So many students struggle with math. When I was a kid, I was one of them. Part of the problem was that I didn’t really understand why math was important. Many math curricula are so disconnected from reality that students have trouble seeing how the concepts and algorithms are applicable to everyday life. As teachers, we have the power to change this course by helping students see how math is part of everyday life. Here are five easy ideas you can use to make math meaningful to your students.
1. Using Project Based Learning to Apply Math Skills
Project Based Learning (PBL) is when students learn by actively partaking in real-world projects. Often time PBL is cross-curricular and incorporates multiple subject areas and real-life skills. When you use project-based learning in the classroom, students work on a themed project for an extended amount of time. The project can solve a problem, answer a question, or relate to a real-life scenario. PBL incorporates many key life skills including teamwork and collaboration and critical thinking.
Here are some ideas for project-based learning themes students can work on.
Run a Pizza Restaurant:
Students use fractions to determine how to serve various pizzas to customers.
Students learn to relate measurement skills to measure and compare heights of various types of dinosaurs.
Students plan and prepare batches of cupcakes for a bake sale to raise money for a new playground.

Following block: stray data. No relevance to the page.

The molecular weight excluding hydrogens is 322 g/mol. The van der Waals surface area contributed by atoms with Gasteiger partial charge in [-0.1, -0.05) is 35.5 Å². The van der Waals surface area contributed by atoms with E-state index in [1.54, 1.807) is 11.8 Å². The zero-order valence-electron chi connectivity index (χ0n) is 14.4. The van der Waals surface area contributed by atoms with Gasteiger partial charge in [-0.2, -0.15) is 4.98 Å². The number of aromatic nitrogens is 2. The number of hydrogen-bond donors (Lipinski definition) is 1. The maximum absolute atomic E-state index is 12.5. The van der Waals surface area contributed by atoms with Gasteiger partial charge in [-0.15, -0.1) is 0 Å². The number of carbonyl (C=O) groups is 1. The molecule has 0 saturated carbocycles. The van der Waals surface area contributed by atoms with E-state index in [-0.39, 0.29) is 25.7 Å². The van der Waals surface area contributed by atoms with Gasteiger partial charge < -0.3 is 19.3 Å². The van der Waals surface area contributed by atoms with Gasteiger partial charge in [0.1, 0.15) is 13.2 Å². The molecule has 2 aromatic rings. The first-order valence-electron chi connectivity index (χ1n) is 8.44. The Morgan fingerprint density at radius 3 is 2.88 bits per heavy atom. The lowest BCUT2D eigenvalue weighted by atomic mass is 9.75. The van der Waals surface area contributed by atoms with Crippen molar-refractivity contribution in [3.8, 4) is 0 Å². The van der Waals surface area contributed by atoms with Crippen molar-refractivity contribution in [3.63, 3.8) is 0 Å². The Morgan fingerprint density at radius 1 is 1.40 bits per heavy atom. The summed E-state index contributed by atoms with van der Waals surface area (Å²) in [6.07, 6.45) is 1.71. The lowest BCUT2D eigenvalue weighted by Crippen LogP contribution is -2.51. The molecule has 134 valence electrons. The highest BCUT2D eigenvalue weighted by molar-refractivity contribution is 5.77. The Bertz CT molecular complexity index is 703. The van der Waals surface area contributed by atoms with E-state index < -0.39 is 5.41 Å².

Even More Ideas!
For even more ideas, explore all of my Project Based Learning resources.
2. Using Picture Math to Make Math Meaningful
Math is everywhere we look! Why not encourage students to see math in everything they do. You can use photographs to have students solve real-life math problems. You can use my picture math resources for 1st grade, 2nd grade, and 3rd grade, or find your own photographs and work with your students to create their own!
3. Take a Math Field Trip!
You don’t have to go far. Go for a walk around your school, the nearby park, or have students go to a location of their choice for homework. Have students write their own math problems based on the location they travel. For the grocery store, they could make and track their own budget. For the playground they could create a set of exercises or activities to fit a schedule.
4. Cook in Class to Integrate Various Skills
Cooking requires a lot of applicable math skills including measurement, fractions, multiplication, and time. Here are some simple ideas to incorporate math into a cooking lesson:
- Students have to double or triple a recipe to feed the class or school.
- Convert a metric recipe to US Standard
- Determine ratios of ingredients
- Divide a cake into fractional pieces
- You can make simple recipes such as no-bake cookies or cake.
5. Teach Time Management and Scheduling
Have your students give input and make changes to the class schedule based on set requirements. Challenge students to come up with their own after-school schedule and calendar.
These project based learning ideas will help make math more meaningful and help your students learn key skills that will benefit your students for years to come! I hope these ideas help you and your students.